There’s great power in being able to tell a great story. For the last few weeks I’ve been listening to professional storyteller Donald Davis with some of my ministry friends. You should watch him below. He’s great. And he’s helped me think about the nature of story, specifically the idea that story is made up of more than objective narrative; it’s more than just the facts.
Story, Davis argues, is much more than simply telling what happened. Story is interpretive; story is the way we choose to frame what happened. So story becomes the way we choose to remember what happened. And if past is prologue, then story becomes the introduction to our futures.
The greatest story any of us will ever tell is our own, and there’s great power in how we choose to tell our stories. Our stories, at their most basic, are the way we choose to let people know who we are, so each of our stories ends with an often unspoken “…and that’s how I got to be who I am today.” The challenge, though, is that each of our stories has plenty of source material to create a first class tragedy, a hope-filled comedy, or an inspiring, wonder-filled fairy tale.
So the question is, “What kind of stories do we choose to tell about ourselves?” How are we choosing to frame the narratives of our pasts? Do we tell our life stories so that we get to happy endings? Are we telling a tragic story of woe? Or are we whimsical enough to tell a story that’s so full of fantastical details and child-like wonder that it must be too good to be true?
Each of our lives provides material to honestly tell all three. The choice of which story we tell is entirely ours, and that choice has tremendous power to shape who we will be tomorrow.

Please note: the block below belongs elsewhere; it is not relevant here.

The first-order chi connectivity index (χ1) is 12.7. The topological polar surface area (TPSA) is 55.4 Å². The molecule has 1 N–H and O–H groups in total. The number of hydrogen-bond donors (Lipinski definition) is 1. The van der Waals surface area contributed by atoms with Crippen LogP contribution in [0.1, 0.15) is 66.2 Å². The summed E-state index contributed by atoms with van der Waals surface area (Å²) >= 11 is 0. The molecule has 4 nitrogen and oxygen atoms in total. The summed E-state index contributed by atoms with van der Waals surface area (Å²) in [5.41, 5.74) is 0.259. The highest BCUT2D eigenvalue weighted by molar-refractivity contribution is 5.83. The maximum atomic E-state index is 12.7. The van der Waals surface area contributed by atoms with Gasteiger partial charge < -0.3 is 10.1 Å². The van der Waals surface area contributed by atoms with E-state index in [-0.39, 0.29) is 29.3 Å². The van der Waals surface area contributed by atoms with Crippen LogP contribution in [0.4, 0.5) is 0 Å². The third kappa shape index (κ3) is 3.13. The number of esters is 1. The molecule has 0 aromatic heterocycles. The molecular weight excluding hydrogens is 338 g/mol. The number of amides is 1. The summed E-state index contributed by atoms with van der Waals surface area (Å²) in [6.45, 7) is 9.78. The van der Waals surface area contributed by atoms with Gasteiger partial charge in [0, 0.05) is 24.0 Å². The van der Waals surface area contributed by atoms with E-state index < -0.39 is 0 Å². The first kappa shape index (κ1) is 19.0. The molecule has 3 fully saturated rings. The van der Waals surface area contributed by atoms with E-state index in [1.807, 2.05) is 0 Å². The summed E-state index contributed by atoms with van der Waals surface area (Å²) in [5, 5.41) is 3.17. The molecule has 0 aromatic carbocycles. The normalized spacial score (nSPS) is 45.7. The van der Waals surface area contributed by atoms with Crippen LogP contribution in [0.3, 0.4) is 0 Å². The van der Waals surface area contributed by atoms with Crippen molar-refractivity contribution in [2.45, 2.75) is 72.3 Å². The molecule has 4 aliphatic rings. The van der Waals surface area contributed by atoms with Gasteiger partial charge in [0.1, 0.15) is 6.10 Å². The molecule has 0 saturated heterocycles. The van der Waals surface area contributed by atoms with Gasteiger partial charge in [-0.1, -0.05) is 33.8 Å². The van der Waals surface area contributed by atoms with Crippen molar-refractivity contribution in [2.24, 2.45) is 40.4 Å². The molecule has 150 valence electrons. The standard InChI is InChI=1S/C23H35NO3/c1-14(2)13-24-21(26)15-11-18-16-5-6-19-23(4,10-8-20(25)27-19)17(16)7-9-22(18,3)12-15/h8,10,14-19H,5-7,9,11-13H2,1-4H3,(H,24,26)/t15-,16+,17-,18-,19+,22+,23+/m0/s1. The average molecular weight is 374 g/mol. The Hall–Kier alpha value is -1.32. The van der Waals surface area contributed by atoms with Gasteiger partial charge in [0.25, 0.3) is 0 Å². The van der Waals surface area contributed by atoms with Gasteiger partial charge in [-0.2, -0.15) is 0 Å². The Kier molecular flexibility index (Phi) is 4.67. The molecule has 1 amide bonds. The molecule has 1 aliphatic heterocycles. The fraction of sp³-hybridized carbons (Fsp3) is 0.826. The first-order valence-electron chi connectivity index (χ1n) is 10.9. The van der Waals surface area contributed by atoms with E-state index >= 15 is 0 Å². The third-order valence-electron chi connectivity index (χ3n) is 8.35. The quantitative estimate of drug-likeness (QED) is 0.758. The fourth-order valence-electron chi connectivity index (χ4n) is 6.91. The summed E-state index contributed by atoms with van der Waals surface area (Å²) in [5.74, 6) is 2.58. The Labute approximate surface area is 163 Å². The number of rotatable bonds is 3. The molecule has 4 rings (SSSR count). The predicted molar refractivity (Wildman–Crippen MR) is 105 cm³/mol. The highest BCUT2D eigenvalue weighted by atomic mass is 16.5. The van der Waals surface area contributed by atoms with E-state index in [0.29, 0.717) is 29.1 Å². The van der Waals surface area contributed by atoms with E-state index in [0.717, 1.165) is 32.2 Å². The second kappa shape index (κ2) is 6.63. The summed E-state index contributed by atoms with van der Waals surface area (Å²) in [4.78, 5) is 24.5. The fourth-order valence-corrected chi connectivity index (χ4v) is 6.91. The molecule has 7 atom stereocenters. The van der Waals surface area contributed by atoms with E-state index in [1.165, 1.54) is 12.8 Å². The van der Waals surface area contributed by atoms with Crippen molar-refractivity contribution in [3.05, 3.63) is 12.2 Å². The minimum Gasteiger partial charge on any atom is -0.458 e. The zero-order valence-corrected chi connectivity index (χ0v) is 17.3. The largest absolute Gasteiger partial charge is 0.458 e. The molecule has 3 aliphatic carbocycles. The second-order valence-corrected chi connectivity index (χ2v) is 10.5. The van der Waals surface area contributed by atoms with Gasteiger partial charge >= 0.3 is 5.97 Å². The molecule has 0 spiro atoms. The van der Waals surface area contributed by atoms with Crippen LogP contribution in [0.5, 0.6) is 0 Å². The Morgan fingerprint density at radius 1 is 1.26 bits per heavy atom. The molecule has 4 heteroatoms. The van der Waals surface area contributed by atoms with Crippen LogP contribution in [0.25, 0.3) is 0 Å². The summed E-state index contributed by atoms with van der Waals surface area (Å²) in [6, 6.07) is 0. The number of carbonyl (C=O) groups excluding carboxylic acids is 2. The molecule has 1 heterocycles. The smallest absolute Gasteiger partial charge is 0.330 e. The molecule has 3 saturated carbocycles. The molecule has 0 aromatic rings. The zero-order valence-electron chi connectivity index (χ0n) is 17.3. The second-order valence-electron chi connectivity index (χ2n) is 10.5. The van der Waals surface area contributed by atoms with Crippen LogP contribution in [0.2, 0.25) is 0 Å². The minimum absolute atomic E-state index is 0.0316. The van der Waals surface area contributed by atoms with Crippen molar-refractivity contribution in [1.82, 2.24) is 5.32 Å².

And here’s the thing: I am tremendously invested in how you choose to tell your story. In part, I am invested because I care about you. But I have a selfish motive as well. I care about how you choose to tell your story because none of our stories is entirely our own. We are connected, you and I.
The details of your story might be your own, but the narrative arc is ours. In the largest sense there is no your story and my story. At least I don’t think so. I believe very firmly that we are all part of God’s story. Which makes this week a fantastic time to talk about story because God’s story (and ours) will unfold before our very eyes next week.
The story of Holy Week is one of the greatest stories ever told. It is a story of great celebration, of epic betrayal, of inexpressible sorrow and unspeakable joy, of brazen power struggles filled with great suspense and unexpected twists—and a surprise ending that NO ONE expected.
And it is OUR story. The story of the Christian faith is a story in which each of us are invited to play our parts. That, first, makes us characters in God’s story. But more importantly it makes God the author and director of our stories. So while we might be people who can choose how to interpret the narrative of our pasts, God has the power to shape the way our stories end—and it’s fantastic.
Holy Week is a story from our past that tells the story of our future. And next week our stories turn a corner. My story, your story, every story hinges on the events of next week. As Frederick Buechner describes it, next week the tragedy of our lives meets the comedy—the good news—of the gospel, and they intermingle to form a fairy tale that’s too good NOT to be true!
So sometime on Easter Sunday afternoon, when you’re home from church and Easter dinner is fading into memory, do me a favor. Make God’s story your story by remembering the message from church that morning, smiling, and whispering to yourself, “…and that’s how I got to be who I am today.”
See you Sunday.